An abstract of title summarizes and documents ownership events related to a specific piece of real estate. It will generally include records and information for at least the past 50 years of land ownership. An abstract will also set out limitations or claims to the property, including easements, loans, mortgages, liens, real property taxes, and more.
Having a full abstract is necessary for obtaining title insurance when you purchase a property. However, many buyers and sellers will only do a “limited certificate of title,” which covers a period of fewer than 50 years, depending on what the buyer or seller needs. Sometimes lenders or developers will require this document before they will lend money or do any work on a property.
Why Is an Abstract of Title Important?
Title to a piece of real property establishes rights in land. When someone has complete rights in land, they have ownership of:
- The mineral rights below
- The air space above
- Waters contained or flowing through the land
- The right to build or create a property on the land
There are all kinds of potential rights in land, from liens to estates that you can only have during your lifetime (and cannot pass down to heirs). Having a full abstract will help you determine whether you or someone that currently owns a piece of property has a “good and marketable title” in the land. This type of title is free of legal defects.
What Type of Information Is Contained in the Abstract of Title?
The abstract of title will (or should) contain literally every transaction or occurrence that took place that affects the land. One of the most common examples in residential property is that you have a mortgage on the home.
When you purchase the property, you finance all or a portion of it with a bank or other financial institution. That bank, then, takes an interest in the property so that if you default on your payment, they can take the property and sell it to make up the difference of what you owe. That type of transaction would be included in the abstract of the title. It will also note when you paid off the property, and the mortgage was removed.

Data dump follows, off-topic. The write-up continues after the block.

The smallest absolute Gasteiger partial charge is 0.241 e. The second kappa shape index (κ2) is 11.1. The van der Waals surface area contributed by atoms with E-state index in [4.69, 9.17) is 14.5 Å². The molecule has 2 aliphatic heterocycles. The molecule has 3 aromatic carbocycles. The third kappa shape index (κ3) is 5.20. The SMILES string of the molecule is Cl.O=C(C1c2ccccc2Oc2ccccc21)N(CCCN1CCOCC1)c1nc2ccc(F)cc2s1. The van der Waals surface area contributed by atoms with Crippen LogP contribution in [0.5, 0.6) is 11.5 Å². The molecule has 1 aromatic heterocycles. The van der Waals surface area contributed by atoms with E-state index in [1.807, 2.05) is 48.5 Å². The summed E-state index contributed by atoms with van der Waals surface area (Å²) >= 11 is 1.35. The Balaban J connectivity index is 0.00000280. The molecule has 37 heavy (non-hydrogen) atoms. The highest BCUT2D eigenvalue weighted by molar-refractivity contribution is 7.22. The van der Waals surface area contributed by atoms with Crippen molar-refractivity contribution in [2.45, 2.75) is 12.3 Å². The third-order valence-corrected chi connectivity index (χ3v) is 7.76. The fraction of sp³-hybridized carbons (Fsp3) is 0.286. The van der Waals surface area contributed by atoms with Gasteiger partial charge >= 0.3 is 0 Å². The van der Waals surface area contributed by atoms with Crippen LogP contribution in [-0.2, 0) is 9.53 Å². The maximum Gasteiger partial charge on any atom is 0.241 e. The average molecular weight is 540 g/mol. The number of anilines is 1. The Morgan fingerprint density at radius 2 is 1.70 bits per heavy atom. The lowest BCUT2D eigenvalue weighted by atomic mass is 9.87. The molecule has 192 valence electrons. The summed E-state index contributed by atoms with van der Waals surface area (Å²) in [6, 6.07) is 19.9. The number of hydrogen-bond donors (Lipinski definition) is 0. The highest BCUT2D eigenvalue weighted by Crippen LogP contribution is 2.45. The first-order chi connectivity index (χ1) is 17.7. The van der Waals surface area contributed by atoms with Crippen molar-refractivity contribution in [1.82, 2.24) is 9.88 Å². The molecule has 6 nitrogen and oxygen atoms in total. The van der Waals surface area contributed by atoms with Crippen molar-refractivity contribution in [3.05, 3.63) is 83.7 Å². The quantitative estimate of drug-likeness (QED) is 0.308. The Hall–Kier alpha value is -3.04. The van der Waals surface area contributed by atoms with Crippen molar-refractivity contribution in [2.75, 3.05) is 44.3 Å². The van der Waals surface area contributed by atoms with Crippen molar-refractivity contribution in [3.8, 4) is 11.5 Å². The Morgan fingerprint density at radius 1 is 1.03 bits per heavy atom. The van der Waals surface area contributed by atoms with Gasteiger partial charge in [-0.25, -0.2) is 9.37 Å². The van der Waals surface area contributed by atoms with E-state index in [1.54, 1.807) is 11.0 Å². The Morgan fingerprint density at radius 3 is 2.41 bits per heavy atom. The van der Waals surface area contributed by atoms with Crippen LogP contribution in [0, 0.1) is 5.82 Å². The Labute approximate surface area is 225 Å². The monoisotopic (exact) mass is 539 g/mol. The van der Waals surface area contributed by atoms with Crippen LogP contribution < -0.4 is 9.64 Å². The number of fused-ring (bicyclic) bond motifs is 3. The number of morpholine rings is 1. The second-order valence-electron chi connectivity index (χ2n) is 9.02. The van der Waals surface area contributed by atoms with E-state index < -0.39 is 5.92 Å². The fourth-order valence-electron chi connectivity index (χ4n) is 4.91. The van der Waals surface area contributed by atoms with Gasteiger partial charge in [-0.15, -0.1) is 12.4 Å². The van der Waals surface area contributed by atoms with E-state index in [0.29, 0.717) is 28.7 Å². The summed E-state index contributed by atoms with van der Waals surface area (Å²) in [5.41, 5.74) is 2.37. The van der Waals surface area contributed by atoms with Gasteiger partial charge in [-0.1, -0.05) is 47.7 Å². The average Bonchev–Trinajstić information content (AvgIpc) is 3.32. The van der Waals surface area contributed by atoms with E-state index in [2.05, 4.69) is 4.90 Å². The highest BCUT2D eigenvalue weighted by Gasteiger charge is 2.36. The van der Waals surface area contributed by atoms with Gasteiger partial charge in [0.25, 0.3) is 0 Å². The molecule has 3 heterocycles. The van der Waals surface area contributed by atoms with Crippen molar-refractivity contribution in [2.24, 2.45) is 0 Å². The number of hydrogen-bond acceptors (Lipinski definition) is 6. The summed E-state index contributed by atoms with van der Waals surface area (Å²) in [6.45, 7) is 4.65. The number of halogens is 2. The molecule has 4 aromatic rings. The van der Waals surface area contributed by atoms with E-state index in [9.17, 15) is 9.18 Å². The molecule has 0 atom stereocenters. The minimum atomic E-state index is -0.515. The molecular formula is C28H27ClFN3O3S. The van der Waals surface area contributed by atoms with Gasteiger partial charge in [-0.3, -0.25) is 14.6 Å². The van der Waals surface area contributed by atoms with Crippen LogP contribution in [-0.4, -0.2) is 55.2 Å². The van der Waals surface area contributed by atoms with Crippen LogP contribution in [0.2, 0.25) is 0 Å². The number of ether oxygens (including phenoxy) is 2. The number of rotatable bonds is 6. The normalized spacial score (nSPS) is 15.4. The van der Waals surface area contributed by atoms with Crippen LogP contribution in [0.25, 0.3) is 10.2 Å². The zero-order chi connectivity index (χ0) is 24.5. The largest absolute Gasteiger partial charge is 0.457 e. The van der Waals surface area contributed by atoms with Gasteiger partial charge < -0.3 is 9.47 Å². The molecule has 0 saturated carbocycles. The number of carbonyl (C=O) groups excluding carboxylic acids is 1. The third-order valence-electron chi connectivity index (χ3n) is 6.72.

The purpose of having all of this information is for other potential sellers and others who want to put a lien on the property. By looking at the abstract, other people can see how much interest you really have in a piece of property. When you win a personal injury lawsuit, for example, you may need to put a lien on someone’s property to ensure that you collect the money that is owed to you.
The abstract of the title will also include information regarding:
- Restrictive covenants that spell out how you can and cannot use the land or property
- Condominium declarations and agreements that describe obligations related to condo-living
- Easements that indicate where a prior owner gave someone else rights to pass through, over, or under the property (usually for a fee)
- Liens for unpaid obligations usually include mechanics’ liens, mortgages, and tax liens (for unpaid tax bills)
- Notices of pending litigation that might affect the property, such as divorce proceedings or bankruptcy
How Does the Abstract Affect Transfer of Property?
Any transfer of property creates rights in a property, but it may also include obligations, too. You can transfer property through several means in Georgia—and all of these have to do with the title in the real estate. The various type of title transfers (deeds) include:
- A warranty deed includes promises relating to the title. Although it technically does not warrant that the title is fair and marketable, it does state that the seller will defend your rights in the property if someone else challenges the title
- A limited warranty deed is similar to a warranty deed, except that it limits the extent that they will defend the deed (such as against particular classes of people or claims)
- A quitclaim deed is a transfer deed that does not provide any warranties—it merely transfers any and all rights that the seller had in the property to the next person
- An administrator’s deed appears when someone is appointed by the court in a probate action to transfer property to an heir or someone else. If there’s a will involved, then the deed’s formal name changes to an “executor’s deed” to account for the fact that it’s an executor, not an administrator who makes the transfer
If you have a dispute that affects someone’s property, particularly incidents like slip and fall or negligent security, John Foy & Associates can help. Fill out the form to your right, or call us at 404-400-4000 to get your FREE consultation today.